I met Aleksandr Tishkov in 2018 when he presented the installation 'The Ruins of Tomorrow' in the graduate exhibition 'Show One: Art' at Central Saint Martins in London. Just recently, I had the chance to interview him on his practice and to talk extensively about the fragility of the subjects he is dealing with and how the forms resemble that.
A disorienting feeling or a sense of escapism? For sure, the objects indicate precision and fragility, and any trace of ambiguity is consciously supplied. I wish I could stand by the installations, ponder on the artefacts, and figure out the narratives Aleksandr Tishkov stages. After all, if I could step on the stages that Tishkov creates for his installation pieces, then I would discover or become a part of a world and narrative that balances between subtleness and force, as well as decay and hope.
( View of the installation 'The Ruins of Tomorrow', 2018 in the degree show 'Show One: Art' at Central Saint Martins, London)
In "The Ruins of Tomorrow" two vertical wooden constructions are rising, making it impossible for the audience to miss it. Smaller objects are placed around the tall structures, directing the viewer to look lower and at the floor. The gaze moves from high to low and vice versa, like watching parts of choreography and calling that events took place or that they are just about to happen. As the title suggests, there is a misfortunate state that will haunt the near future life, but the course of this springs from an earlier condition. For "The Ruins of Tomorrow", the event of decomposition and break down is already in operation.
(Image of the casts of artichokes, red peppers and Romanesco broccoli )
At first sight, one cannot recognise what the sculptures on the ground represent. Instead, what is apparent is the unpolished textures and the measured tactility. Going closer, it becomes evident that the sculptures are reminiscents of vegetations. Tishkov made moulds of artichokes, red peppers and Romanesco broccoli and reproduced the casts numerous times, till the details from the models vanished. Interestingly enough, some sculptures are displayed in their mould. A string is holding together "negative and positive spaces of the same elements", suggesting that the casts can quickly fall apart.
( Images of the casts and the moulds of vegetables )
Moving to the top, a replica of a palm tree stands like a guard that overlooks the area beneath. It consists of thin and long slices of wood that Tishkov assembled. Pieces of cardboard crown the palm tree, substituting the tree's long feathered leaves. I wonder about the lightness of the wood and the impermanence of the cardboard. Knowing that the extensive plantation of palm trees leads to deforestation and severe loss of life (Tullis, 2019), Tishkov invented this palm tree to commend on the conditions that hinder ecological sustainability.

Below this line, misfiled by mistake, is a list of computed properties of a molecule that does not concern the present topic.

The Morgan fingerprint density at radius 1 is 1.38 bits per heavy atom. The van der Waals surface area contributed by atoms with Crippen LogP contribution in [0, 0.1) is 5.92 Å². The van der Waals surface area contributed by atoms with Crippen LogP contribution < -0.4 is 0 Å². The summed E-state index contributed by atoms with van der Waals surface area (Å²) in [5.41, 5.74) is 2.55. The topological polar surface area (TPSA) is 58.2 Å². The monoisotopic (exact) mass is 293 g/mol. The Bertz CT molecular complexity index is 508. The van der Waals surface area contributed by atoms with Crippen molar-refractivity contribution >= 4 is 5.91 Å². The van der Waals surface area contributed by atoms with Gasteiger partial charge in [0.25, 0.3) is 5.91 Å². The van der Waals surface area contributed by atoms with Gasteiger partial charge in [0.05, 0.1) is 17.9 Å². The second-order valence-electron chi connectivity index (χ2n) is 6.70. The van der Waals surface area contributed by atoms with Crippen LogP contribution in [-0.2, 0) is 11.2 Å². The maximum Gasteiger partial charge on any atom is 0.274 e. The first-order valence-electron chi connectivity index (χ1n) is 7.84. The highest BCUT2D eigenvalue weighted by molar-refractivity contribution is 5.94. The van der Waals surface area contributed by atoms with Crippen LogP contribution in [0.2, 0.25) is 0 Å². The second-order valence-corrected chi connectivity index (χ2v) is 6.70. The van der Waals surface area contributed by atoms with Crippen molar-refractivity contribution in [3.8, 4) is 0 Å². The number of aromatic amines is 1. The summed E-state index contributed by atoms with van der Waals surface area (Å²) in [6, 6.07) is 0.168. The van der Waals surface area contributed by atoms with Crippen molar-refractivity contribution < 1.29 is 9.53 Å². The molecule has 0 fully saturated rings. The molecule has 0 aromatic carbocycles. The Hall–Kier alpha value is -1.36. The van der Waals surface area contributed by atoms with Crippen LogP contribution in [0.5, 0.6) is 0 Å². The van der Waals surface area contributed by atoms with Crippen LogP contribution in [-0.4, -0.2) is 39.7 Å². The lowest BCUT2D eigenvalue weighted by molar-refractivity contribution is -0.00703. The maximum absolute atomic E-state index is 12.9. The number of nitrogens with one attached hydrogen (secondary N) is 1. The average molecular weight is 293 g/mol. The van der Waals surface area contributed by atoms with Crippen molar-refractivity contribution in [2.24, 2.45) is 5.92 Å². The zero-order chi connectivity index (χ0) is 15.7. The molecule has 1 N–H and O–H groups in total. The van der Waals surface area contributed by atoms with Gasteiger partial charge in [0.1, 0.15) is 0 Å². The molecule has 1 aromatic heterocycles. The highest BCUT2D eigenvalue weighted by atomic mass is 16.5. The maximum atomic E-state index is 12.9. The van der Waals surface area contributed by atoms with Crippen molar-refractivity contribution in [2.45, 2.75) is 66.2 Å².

( Details of the palm tree and the installation)
While bringing forth the ecological hazard, the artist also talks for the vitality of regeneration. The nearly amorphous surfaces and using the yarn to prevent the 'bodies' from breaking down, as organic forms do when they decay, encompass unsteadiness and fragility. In the artist's own words the casts of vegetables on the floor are symbols for "the circle of life, whereby decomposition gives essential nutrition to the soil, (and) in turn giving new life" (Lloyd, 2018).
Hovering over the construction and its designs, I recall the symbolic meaning that the palm tree holds for the Christian Church. Psalm 91:13 indicates that "The just shall flourish like the palm" (Palm Tree, Christian Symbolism of, n.d). Christ, resurrection, martyrdom and virtue as instances of victory over death and mortality, are some of the associations. From a symbol of virtue and hence ascension to paradise, the palm trees, today, have become a warning for exploitation and environmental catastrophe.
Tishkov's measured tactility, the symbolism registering over the objects, which he camouflages by creating the illusion that their placement is haphazard, imbue the thoughts of the viewers. It is no coincidence how Aleksandr Tishkov coherently brings together forms, which altogether create an immersive experience and a passage of emerging; rising up to falling and being vulnerable. While working on the restoration of the Church of Our Lady of Kazan in Tallin, he observed that the architectural plans, the interior designs and sensory stimulus, enhanced narratives.